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fired for low sales quota

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xena02

Guest
Maryland

Can a sales representative for a very large company (360,000 employees nationwide) be fired because her "sales numbers are down" when the company gives her newly acquired top dollar new accounts to other sales reps?

This company has a policy that allows for new accounts to be transferred to other sales representatives that have earned promotions to senior levels. If the new account is valued at a specific top dollar range, the lower level sales rep is forced to turn the account over to the senior level employee. No commissions are paid for either party, they are all salaried, however, the senior level positions bring in much bigger salaries.

That being said, as she brought in new business in an attempt to be promoted to the senior level, her clients were taken away; hence, her low sales quotas. As she attempted to stay within the dollar range that would afford her to ability to maintain the account, the company merged the new account with another one within the same business establishment, therefore taking the account above her level. voilla! another one gone.

She was told in December of 2001 that if her numbers did not improve within 60 days she would be fired. Between then and now, management changed (direct supervisory as well as upper level). She has had 5 different immediate supervisors and at times no direct supervisor at all. Of the 5, they spoke to her about the low sales quota (nothing in writing) and each gave her additional requirements. One asked that she open 6 new accounts per day and gave her another 30 days to accomplish this task. One rode along with her and mandated that she carry her laptop and make entries after each call. They also added extensive computer administrative duties which requires her to work 10 - 12 hours per day in order to meet the 6 account per day requirement as well as the computer workload. Her newest supervisor (as of last week) gave her an additional 30 day extension until October 30.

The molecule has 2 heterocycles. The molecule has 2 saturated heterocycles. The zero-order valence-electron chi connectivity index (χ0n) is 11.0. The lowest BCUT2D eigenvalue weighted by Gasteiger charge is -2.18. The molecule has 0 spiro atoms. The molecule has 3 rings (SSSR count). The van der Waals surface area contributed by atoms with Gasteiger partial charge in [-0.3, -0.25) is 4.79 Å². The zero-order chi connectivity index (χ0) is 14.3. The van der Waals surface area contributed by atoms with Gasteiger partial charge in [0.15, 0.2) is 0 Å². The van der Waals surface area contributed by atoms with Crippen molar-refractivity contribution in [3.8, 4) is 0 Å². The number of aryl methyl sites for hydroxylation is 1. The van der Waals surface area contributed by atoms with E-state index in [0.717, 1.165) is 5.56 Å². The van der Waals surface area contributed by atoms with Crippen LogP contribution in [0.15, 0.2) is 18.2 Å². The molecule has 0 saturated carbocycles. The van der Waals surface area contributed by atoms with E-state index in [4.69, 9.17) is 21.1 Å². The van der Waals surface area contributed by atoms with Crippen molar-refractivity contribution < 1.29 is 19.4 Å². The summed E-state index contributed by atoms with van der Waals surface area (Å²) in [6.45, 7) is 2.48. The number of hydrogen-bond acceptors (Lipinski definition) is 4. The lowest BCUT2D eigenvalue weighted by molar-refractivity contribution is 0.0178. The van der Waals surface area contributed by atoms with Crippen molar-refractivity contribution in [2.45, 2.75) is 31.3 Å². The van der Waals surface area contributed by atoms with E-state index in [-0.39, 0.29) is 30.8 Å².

She was in a staff meeting last week with another employee who has lower numbers than she (he is about 30 years of age) and has been there about the same number of years as her. The supervisor told him that his job is not in jeopardy. She is 53 years old.

Sounds fishy to me. What do you think? thanks, :(
 


cbg

I'm a Northern Girl
It's impossible to say for certain on the basis of what's here, but if she believes that the "low sales numbers" is actually a pretext for age or gender discrimination, she should contact the EEOC and/or the state discrimination board.
 
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xena02

Guest
She contacted Maryland's division of the EEOC in writing- they are going to get back to her.

In the interim, she contacted the company's grievance outside vendor who in-turn files a complaint with the company corporate compliance office for investigation. She phoned an 800 hotline number as an anonymous caller (no names, etc mentioned) and registered a report. The hotline gave her a report number and asked her to phone back with the report number in two weeks (to the 800 number) for feedback.